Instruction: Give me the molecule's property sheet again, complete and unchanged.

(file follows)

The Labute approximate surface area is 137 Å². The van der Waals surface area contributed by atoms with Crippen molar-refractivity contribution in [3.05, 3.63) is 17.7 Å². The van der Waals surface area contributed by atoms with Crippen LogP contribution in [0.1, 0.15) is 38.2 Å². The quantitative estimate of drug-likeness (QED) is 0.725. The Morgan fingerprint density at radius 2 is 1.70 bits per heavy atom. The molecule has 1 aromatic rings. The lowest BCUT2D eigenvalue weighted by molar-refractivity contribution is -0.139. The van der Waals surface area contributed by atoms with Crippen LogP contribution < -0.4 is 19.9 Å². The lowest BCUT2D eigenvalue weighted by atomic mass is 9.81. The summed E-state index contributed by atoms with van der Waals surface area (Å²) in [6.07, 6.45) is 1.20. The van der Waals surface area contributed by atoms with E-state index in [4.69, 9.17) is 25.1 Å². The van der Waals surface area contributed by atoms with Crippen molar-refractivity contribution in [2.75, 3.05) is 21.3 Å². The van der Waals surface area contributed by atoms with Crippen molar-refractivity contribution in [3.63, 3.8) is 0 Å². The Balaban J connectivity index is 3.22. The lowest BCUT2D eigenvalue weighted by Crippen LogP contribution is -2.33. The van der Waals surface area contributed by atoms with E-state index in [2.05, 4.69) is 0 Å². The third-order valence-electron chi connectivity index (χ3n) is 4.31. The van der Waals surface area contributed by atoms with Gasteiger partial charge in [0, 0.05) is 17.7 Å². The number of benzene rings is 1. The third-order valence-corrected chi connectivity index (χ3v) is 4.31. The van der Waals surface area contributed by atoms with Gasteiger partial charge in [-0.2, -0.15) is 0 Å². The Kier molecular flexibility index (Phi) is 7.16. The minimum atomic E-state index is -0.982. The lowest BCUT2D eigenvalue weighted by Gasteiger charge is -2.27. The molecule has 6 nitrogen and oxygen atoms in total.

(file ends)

The Labute approximate surface area is 137 Å². The van der Waals surface area contributed by atoms with Crippen molar-refractivity contribution in [3.05, 3.63) is 17.7 Å². The van der Waals surface area contributed by atoms with Crippen LogP contribution in [0.1, 0.15) is 38.2 Å². The quantitative estimate of drug-likeness (QED) is 0.725. The Morgan fingerprint density at radius 2 is 1.70 bits per heavy atom. The molecule has 1 aromatic rings. The lowest BCUT2D eigenvalue weighted by molar-refractivity contribution is -0.139. The van der Waals surface area contributed by atoms with Crippen LogP contribution < -0.4 is 19.9 Å². The lowest BCUT2D eigenvalue weighted by atomic mass is 9.81. The summed E-state index contributed by atoms with van der Waals surface area (Å²) in [6.07, 6.45) is 1.20. The van der Waals surface area contributed by atoms with E-state index in [4.69, 9.17) is 25.1 Å². The van der Waals surface area contributed by atoms with Crippen molar-refractivity contribution in [2.75, 3.05) is 21.3 Å². The van der Waals surface area contributed by atoms with Crippen molar-refractivity contribution in [3.63, 3.8) is 0 Å². The Balaban J connectivity index is 3.22. The lowest BCUT2D eigenvalue weighted by Crippen LogP contribution is -2.33. The van der Waals surface area contributed by atoms with E-state index in [2.05, 4.69) is 0 Å². The third-order valence-electron chi connectivity index (χ3n) is 4.31. The van der Waals surface area contributed by atoms with Gasteiger partial charge in [0, 0.05) is 17.7 Å². The number of benzene rings is 1. The third-order valence-corrected chi connectivity index (χ3v) is 4.31. The van der Waals surface area contributed by atoms with Gasteiger partial charge in [-0.2, -0.15) is 0 Å². The Kier molecular flexibility index (Phi) is 7.16. The minimum atomic E-state index is -0.982. The lowest BCUT2D eigenvalue weighted by Gasteiger charge is -2.27. The molecule has 6 nitrogen and oxygen atoms in total.